Malta adds operator requirements to reduce potential player harms

Malta adds operator requirements to reduce potential player harms

malta_gaming_authority_mga_amends_directive_2_of_2018_player_protection_The Malta Gaming Authority (MGA) has published amended provisions of Directive 2 of 2018 – Player Protection Directive which requires online gambling providers to monitor for certain markers of harm in order to address potential problem gambling before it gets out of hand.

Trained staff, analytical tools, and behavior monitoring systems all need to be used to employ effective measures and processes to recognize potential harm. When markers are recognized the licensee must take steps to address the issue and if needed to prevent harm from occurring.

17A. (1) The criteria taken into consideration by the licensee to meet its obligations in terms of Article 17(1) shall be documented and reflected in the policies and procedures of the B2C licensee, and such criteria shall, at a minimum, include:

(a) the amount and frequency of deposits and, or wagers;
(b) the use of multiple payment methods;
(c) the reversal of withdrawals pending the processing thereof;
(d) communication-based indicators such as increased player complaints and bonus
requests; and
(e) use of responsible gaming tools.

New Training Requirements for Staff

Staff training requirements have also been made more stringent so that operators know how to deal with situations where interventions might be needed to protect the player.

In part, the directive states: “B2C licensees shall ensure that employees who are responsible for dealing with responsible gaming-related matters, and for player interaction in general, are properly and routinely trained in the relevant responsible gaming procedures.”

Some of the markers staff needs to look out for include signs of “agitation, distress, intimidation, aggression, and, or any other behavior which may be the result of a gambling problem.”

Staff training and testing must be documented with verification available upon request of the regulator.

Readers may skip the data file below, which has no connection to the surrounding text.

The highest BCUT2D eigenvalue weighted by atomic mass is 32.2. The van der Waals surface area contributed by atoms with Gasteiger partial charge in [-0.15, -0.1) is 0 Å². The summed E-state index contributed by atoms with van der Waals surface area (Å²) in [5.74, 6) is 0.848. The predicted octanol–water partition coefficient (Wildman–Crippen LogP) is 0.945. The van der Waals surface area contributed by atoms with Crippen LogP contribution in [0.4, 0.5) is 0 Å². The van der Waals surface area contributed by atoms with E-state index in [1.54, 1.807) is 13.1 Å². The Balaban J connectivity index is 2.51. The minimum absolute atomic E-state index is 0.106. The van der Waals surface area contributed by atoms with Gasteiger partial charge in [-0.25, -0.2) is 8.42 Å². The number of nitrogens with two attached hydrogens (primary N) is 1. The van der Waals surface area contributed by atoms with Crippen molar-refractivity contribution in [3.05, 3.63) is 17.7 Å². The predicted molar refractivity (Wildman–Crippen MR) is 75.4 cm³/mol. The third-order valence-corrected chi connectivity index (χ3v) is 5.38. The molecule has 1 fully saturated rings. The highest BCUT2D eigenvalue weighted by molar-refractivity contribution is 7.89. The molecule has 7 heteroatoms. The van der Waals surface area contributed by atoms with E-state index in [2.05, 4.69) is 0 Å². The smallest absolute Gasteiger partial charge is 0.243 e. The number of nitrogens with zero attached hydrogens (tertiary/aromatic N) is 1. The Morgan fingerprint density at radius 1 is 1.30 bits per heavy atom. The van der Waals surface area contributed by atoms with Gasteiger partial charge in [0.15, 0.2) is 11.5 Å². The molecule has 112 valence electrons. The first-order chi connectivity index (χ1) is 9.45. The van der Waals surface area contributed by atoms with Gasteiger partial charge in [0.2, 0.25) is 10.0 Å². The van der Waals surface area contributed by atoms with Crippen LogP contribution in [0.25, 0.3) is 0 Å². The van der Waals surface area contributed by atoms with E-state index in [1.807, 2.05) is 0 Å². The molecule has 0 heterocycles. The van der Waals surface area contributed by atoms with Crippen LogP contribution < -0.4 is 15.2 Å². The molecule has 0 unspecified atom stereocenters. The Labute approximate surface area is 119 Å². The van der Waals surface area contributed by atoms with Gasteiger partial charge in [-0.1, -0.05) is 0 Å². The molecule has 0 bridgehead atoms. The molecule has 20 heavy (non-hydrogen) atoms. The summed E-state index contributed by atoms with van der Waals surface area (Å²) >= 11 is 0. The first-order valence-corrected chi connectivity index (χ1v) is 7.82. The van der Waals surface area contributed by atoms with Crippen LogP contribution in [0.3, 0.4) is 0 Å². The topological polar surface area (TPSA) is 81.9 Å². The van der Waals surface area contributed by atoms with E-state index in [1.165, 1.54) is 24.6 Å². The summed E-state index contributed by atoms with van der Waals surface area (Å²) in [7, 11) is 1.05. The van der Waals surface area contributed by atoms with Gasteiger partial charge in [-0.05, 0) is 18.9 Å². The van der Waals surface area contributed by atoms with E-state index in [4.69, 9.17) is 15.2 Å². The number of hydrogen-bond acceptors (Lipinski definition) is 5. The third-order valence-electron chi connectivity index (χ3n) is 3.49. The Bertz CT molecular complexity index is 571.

Operators also have to provide players with a facility to get a pop-up reminder at the player’s chosen time interval when playing repetitive random number generator games such as slots.

We still do not find a requirement to report RTP in order to minimize player harm.

Remind Players They Are Gambling With Real Money

Regulators also want operators to constantly remind players they are gambling with real money by always showing the balance in the relevant currency. A variety of technical features that were not enumerated, need to be integrated into the remote gaming software.

A pop-up must also be provided for players who want to set alerts or reality checks at their chosen intervals when playing games with auto-spin functionality. The player must acknowledge the message has been read. If the player opts for an alert, the alert will suspend play and remind the player to stay in control. Statistics and data will become available to the player that includes the amount of time spent playing, the amount of money wagered, as well as winnings and losses during the specified period.

Separately, players must also have “the ability to access the player’s gambling history of the immediately preceding six months, including but not limited to, data relating to the player’s total wins and losses, amounts of money deposited, and amounts withdrawn.”

“We believe that safe, sustainable, and responsible gaming is of paramount importance to the gaming sector. Following feedback received through the dedicated consultation process, the Authority is hereby publishing these amendments with the aim of strengthening and clarifying the current player protection framework,” stated the Authority.

Source: The Authority Publishes Amendments to the Player Protection Directive, MGA, January 12, 2023

Author: Henry Brown